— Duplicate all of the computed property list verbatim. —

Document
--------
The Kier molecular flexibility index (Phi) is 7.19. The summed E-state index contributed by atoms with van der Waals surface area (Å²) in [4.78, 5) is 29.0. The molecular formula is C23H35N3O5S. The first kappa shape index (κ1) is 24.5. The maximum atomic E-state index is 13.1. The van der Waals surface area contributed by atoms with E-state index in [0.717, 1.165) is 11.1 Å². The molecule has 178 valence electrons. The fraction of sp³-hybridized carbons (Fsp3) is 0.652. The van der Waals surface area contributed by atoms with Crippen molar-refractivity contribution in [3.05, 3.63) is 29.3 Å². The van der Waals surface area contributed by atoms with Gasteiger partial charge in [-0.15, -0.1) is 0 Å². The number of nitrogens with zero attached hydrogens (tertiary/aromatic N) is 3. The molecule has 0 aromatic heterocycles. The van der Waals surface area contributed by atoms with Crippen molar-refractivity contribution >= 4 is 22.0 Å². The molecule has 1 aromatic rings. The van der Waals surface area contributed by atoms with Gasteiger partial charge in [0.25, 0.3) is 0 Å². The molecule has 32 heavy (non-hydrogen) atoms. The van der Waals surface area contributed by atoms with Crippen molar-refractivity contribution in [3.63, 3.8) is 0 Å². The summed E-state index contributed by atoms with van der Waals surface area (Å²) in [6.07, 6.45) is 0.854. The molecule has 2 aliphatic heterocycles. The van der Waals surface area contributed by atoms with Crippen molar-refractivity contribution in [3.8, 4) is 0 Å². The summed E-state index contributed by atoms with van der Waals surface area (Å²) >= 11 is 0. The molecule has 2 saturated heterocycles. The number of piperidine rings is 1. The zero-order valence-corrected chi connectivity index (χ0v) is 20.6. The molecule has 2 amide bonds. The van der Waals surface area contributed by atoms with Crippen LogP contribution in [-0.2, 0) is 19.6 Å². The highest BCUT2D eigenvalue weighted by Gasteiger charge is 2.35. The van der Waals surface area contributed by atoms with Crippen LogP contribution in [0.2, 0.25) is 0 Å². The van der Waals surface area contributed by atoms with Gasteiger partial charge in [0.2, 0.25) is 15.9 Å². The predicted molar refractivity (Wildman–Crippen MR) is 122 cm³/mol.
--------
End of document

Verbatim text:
The Kier molecular flexibility index (Phi) is 7.19. The summed E-state index contributed by atoms with van der Waals surface area (Å²) in [4.78, 5) is 29.0. The molecular formula is C23H35N3O5S. The first kappa shape index (κ1) is 24.5. The maximum atomic E-state index is 13.1. The van der Waals surface area contributed by atoms with E-state index in [0.717, 1.165) is 11.1 Å². The molecule has 178 valence electrons. The fraction of sp³-hybridized carbons (Fsp3) is 0.652. The van der Waals surface area contributed by atoms with Crippen molar-refractivity contribution in [3.05, 3.63) is 29.3 Å². The van der Waals surface area contributed by atoms with Gasteiger partial charge in [-0.15, -0.1) is 0 Å². The number of nitrogens with zero attached hydrogens (tertiary/aromatic N) is 3. The molecule has 0 aromatic heterocycles. The van der Waals surface area contributed by atoms with Crippen molar-refractivity contribution >= 4 is 22.0 Å². The molecule has 1 aromatic rings. The van der Waals surface area contributed by atoms with Gasteiger partial charge in [0.25, 0.3) is 0 Å². The molecule has 32 heavy (non-hydrogen) atoms. The van der Waals surface area contributed by atoms with Crippen molar-refractivity contribution in [3.63, 3.8) is 0 Å². The summed E-state index contributed by atoms with van der Waals surface area (Å²) in [6.07, 6.45) is 0.854. The molecule has 2 aliphatic heterocycles. The van der Waals surface area contributed by atoms with Crippen molar-refractivity contribution in [3.8, 4) is 0 Å². The summed E-state index contributed by atoms with van der Waals surface area (Å²) >= 11 is 0. The molecule has 2 saturated heterocycles. The number of piperidine rings is 1. The zero-order valence-corrected chi connectivity index (χ0v) is 20.6. The molecule has 2 amide bonds. The van der Waals surface area contributed by atoms with Crippen LogP contribution in [-0.2, 0) is 19.6 Å². The highest BCUT2D eigenvalue weighted by Gasteiger charge is 2.35. The van der Waals surface area contributed by atoms with Crippen LogP contribution in [0.2, 0.25) is 0 Å². The van der Waals surface area contributed by atoms with Gasteiger partial charge in [0.2, 0.25) is 15.9 Å². The predicted molar refractivity (Wildman–Crippen MR) is 122 cm³/mol.